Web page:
File picture: Swartzberg also recommends that you be patient with your child, and be careful about the amount of pressure you put on them, as that could exacerbate their stress. Picture: ANA

Durban - With matric preliminary exams around the corner, teenagers’ stress and anxiety levels are probably higher than usual, making their lives, and the lives of those around them, a lot more difficult.

Add to this the other major stressors faced by teens, and it could be a recipe for disaster if it isn’t managed properly and pro-actively.

Exams aside, the teenage years can be rough. Sleep deprivation, hormones and the dilemma of standing out while trying to fit in, are real issues which could have serious implications for those who care for kids.

“With all these forces at work in a teen’s head and heart, it’s not surprising that, especially before exam time, they are vulnerable to feeling stressed and overwhelmed, and are sensitive to the pressure of not only learning, but doing well too.

“While it’s also not good to be too ‘soft’ on teens, it’s wise to not dismiss the unique challenges they face,” says Claudia Swartzberg, chief executive of Top Dog Education.

Swartzberg says stress responses might differ among teens, but general symptoms of pre-exam stress include worrying a lot, feeling tense, getting irritable, getting stomach pains or headaches, eating more or not eating, feeling hopeless about the future, feeling negative, difficulty in falling asleep and getting up in the mornings, and not enjoying activities like before.

“Whether your child shows signs of stress or not, there are ways to support them as they face some of the most important exams of their school career,” says Swartzberg.

Nicola Morgan, a UK-based and international speaker and award-winning author for and about teenagers, and an expert on stress and how to manage it, has these tips for managing a teen’s pre-exam stress:

Ensure they get enough sleep

Getting enough sleep can be tricky around exam time. The main trick is to use the hour before bed to wind down and to have no screen time and no work or arguments that might raise the heart rate or stress.

Ensure they eat well

Brains need food, so make sure they’re eating regularly, even when they might not be hungry. Sugary foods cause a dip in energy and affects concentration, so choose snacks such as fruit, nuts, biltong or peanut butter sandwiches or rice cakes. Encourage them to eat meals with a combination of protein, carbohydrates and vegetables.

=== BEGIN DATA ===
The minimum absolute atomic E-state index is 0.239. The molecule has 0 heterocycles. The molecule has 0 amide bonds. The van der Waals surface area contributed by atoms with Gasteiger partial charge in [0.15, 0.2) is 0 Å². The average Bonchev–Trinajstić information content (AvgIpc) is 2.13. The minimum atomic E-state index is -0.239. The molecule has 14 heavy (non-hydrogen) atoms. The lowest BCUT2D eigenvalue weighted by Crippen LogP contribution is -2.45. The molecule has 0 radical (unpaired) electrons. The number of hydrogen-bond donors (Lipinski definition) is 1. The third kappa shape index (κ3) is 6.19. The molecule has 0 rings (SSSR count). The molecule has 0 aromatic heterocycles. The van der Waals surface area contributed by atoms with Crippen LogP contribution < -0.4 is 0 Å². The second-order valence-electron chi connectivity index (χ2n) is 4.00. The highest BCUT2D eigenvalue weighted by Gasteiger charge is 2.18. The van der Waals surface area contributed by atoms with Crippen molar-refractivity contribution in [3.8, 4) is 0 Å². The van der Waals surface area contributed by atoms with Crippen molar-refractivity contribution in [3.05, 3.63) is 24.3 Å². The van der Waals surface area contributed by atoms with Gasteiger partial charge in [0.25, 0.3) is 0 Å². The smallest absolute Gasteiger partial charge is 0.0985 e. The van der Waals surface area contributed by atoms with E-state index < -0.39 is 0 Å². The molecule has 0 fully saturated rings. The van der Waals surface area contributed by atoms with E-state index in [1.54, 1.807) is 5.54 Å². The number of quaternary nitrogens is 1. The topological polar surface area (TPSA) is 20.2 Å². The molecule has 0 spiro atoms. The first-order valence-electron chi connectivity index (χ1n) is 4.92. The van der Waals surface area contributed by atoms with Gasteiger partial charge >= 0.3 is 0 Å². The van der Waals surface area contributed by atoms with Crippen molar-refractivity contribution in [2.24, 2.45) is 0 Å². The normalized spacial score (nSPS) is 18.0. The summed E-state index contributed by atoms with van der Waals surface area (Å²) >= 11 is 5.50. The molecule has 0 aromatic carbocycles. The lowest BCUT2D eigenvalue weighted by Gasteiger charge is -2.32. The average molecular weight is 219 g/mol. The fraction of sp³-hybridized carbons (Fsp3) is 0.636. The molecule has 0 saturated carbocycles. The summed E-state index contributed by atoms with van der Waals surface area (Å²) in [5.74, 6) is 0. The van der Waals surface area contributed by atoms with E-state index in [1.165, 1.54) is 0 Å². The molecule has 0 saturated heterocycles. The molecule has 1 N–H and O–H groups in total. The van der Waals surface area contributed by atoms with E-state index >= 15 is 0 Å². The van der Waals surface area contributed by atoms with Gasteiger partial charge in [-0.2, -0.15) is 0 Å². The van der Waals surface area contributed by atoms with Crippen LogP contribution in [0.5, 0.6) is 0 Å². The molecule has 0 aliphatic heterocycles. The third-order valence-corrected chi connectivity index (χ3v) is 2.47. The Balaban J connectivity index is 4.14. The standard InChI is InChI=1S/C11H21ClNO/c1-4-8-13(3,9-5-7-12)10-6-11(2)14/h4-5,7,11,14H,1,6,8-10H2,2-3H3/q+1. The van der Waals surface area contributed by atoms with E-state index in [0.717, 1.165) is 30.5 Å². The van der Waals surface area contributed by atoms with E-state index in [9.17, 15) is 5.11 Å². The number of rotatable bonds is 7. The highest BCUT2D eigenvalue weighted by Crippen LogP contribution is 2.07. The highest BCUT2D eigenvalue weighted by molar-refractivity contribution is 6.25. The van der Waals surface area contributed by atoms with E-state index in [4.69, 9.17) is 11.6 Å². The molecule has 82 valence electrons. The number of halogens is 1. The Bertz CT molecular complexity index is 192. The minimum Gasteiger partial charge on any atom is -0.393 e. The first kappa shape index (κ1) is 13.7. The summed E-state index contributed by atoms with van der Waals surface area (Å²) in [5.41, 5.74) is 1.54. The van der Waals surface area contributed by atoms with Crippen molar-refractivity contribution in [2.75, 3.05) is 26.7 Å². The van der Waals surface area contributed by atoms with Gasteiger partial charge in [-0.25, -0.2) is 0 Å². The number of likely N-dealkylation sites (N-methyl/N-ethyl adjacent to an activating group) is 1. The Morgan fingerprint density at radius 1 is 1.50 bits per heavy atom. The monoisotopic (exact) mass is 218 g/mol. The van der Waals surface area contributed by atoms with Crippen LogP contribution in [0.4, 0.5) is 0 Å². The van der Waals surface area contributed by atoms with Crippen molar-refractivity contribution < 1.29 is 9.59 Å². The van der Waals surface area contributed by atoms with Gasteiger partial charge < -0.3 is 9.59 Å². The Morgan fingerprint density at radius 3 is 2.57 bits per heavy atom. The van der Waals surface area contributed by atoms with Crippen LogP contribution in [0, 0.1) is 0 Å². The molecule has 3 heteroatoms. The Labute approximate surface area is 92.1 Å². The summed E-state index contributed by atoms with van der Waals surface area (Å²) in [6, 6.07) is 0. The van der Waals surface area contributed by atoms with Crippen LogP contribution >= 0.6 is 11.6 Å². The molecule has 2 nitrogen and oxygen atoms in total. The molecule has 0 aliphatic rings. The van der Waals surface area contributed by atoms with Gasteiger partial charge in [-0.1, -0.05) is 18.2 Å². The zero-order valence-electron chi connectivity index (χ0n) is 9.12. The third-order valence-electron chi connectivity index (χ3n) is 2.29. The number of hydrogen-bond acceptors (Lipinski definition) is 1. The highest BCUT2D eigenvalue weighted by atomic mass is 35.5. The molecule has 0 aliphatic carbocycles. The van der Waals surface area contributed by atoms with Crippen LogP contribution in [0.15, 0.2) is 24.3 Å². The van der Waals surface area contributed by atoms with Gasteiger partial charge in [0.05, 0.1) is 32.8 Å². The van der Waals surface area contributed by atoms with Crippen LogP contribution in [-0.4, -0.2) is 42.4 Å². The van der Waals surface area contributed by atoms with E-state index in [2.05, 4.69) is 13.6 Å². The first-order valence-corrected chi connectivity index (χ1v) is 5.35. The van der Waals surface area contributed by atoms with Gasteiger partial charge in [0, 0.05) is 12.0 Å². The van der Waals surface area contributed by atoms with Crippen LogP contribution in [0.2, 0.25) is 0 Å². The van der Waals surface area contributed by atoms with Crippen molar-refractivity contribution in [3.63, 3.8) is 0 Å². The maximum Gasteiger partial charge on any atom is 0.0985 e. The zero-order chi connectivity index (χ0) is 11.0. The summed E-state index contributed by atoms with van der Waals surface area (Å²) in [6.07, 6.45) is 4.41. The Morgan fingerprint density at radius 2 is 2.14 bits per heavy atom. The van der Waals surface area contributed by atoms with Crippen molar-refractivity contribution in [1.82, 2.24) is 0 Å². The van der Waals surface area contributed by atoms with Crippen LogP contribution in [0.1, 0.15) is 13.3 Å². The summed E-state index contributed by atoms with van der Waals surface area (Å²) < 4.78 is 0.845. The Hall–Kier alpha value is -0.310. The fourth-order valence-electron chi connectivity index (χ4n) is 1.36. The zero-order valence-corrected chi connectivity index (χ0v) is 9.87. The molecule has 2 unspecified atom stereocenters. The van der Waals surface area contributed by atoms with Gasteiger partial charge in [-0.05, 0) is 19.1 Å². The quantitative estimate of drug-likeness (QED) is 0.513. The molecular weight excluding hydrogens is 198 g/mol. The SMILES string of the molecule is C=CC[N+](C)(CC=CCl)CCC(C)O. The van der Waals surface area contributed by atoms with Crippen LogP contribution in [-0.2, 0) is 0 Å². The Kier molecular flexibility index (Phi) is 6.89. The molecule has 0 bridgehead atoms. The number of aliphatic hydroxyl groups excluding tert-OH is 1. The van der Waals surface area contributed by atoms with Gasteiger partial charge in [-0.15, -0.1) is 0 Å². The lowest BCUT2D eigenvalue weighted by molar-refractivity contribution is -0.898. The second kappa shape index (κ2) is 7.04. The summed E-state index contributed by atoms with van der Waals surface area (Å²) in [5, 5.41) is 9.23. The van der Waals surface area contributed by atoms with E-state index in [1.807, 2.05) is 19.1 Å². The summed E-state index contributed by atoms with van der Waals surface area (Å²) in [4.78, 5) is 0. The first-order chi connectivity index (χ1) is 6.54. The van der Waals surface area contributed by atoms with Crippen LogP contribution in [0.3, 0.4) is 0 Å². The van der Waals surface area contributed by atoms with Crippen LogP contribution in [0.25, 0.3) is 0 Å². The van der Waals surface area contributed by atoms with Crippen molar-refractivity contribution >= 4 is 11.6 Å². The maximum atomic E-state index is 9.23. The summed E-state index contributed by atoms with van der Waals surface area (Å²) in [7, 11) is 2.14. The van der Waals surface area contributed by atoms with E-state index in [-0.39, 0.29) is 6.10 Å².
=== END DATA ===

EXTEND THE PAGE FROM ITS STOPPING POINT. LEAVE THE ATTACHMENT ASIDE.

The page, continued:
Check phones and internet for a while every day

Social media can be great for feeling part of a group, but being connected all the time stops your child from relaxing. Switching off lets one unwind, and simply “be”.

Encourage them to read for pleasure

People who read books for pleasure report that it relaxes them and allows them to switch off their worries, and wind down before sleep.

Encourage them to take or keep up a hobby

Even if you think your child is too busy for a hobby, it’s worth making time for one. Hobbies take your mind off worries, and having a break from work will allow stress chemicals to reduce. Hobbies also enable one to socialise, build self-esteem, and have lots of fun - all great stress relievers.

Remind them to laugh

Laughter makes the brain produce feel-good chemicals called endorphins. Buy your child a joke book, find funny YouTube videos, or encourage laughter just by being silly at home.

Ensure they’re getting the help they need

Keep communicating with your child and regularly assess their levels of stress and see if they need anything from either you or a professional. A teen might not be able or willing to communicate how they are feeling, so watch them for signs of stress, and help them.

Swartzberg also recommends that you be patient with your child, and be careful about the amount of pressure you put on them, as that could exacerbate their stress.

“Don’t forget to reward them for their study efforts and even plan something relaxing or fun to do with them after exam time so that they have something to look forward to,” Swartzberg said.

The Mercury